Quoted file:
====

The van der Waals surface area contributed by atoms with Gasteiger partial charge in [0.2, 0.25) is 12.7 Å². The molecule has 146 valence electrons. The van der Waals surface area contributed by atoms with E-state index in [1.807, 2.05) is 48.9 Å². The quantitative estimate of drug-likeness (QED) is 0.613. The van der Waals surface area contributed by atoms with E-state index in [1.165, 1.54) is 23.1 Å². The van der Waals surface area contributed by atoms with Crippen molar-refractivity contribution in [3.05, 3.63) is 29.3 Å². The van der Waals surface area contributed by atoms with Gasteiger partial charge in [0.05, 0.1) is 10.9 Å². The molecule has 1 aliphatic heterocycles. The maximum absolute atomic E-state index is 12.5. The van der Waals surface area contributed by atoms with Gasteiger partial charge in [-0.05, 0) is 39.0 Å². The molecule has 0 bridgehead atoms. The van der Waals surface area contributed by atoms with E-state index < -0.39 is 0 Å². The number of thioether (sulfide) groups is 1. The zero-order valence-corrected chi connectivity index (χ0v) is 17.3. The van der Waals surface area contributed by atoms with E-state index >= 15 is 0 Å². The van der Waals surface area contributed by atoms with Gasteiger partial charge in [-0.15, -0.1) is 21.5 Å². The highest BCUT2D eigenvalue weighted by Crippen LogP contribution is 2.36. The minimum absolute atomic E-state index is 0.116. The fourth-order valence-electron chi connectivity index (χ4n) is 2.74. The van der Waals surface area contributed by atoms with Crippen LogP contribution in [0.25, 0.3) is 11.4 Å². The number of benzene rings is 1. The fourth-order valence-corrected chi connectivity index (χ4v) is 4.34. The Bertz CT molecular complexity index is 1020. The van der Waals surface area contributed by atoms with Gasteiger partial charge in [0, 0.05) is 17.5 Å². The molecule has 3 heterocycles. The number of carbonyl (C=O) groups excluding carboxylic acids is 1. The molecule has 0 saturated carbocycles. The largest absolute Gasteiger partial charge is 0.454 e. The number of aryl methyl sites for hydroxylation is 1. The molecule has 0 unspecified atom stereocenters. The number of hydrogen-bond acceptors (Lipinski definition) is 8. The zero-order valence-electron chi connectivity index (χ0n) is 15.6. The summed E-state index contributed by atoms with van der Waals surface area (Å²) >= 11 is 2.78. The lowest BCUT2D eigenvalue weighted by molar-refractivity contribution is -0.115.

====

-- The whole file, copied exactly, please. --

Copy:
The van der Waals surface area contributed by atoms with Gasteiger partial charge in [0.2, 0.25) is 12.7 Å². The molecule has 146 valence electrons. The van der Waals surface area contributed by atoms with E-state index in [1.807, 2.05) is 48.9 Å². The quantitative estimate of drug-likeness (QED) is 0.613. The van der Waals surface area contributed by atoms with E-state index in [1.165, 1.54) is 23.1 Å². The van der Waals surface area contributed by atoms with Crippen molar-refractivity contribution in [3.05, 3.63) is 29.3 Å². The van der Waals surface area contributed by atoms with Gasteiger partial charge in [0.05, 0.1) is 10.9 Å². The molecule has 1 aliphatic heterocycles. The maximum absolute atomic E-state index is 12.5. The van der Waals surface area contributed by atoms with Gasteiger partial charge in [-0.05, 0) is 39.0 Å². The molecule has 0 bridgehead atoms. The van der Waals surface area contributed by atoms with E-state index < -0.39 is 0 Å². The number of thioether (sulfide) groups is 1. The zero-order valence-corrected chi connectivity index (χ0v) is 17.3. The van der Waals surface area contributed by atoms with E-state index >= 15 is 0 Å². The van der Waals surface area contributed by atoms with Gasteiger partial charge in [-0.15, -0.1) is 21.5 Å². The highest BCUT2D eigenvalue weighted by Crippen LogP contribution is 2.36. The minimum absolute atomic E-state index is 0.116. The fourth-order valence-electron chi connectivity index (χ4n) is 2.74. The van der Waals surface area contributed by atoms with Crippen LogP contribution in [0.25, 0.3) is 11.4 Å². The number of benzene rings is 1. The fourth-order valence-corrected chi connectivity index (χ4v) is 4.34. The Bertz CT molecular complexity index is 1020. The van der Waals surface area contributed by atoms with Gasteiger partial charge in [0, 0.05) is 17.5 Å². The molecule has 3 heterocycles. The number of carbonyl (C=O) groups excluding carboxylic acids is 1. The molecule has 0 saturated carbocycles. The largest absolute Gasteiger partial charge is 0.454 e. The number of aryl methyl sites for hydroxylation is 1. The molecule has 0 unspecified atom stereocenters. The number of hydrogen-bond acceptors (Lipinski definition) is 8. The zero-order valence-electron chi connectivity index (χ0n) is 15.6. The summed E-state index contributed by atoms with van der Waals surface area (Å²) >= 11 is 2.78. The lowest BCUT2D eigenvalue weighted by molar-refractivity contribution is -0.115.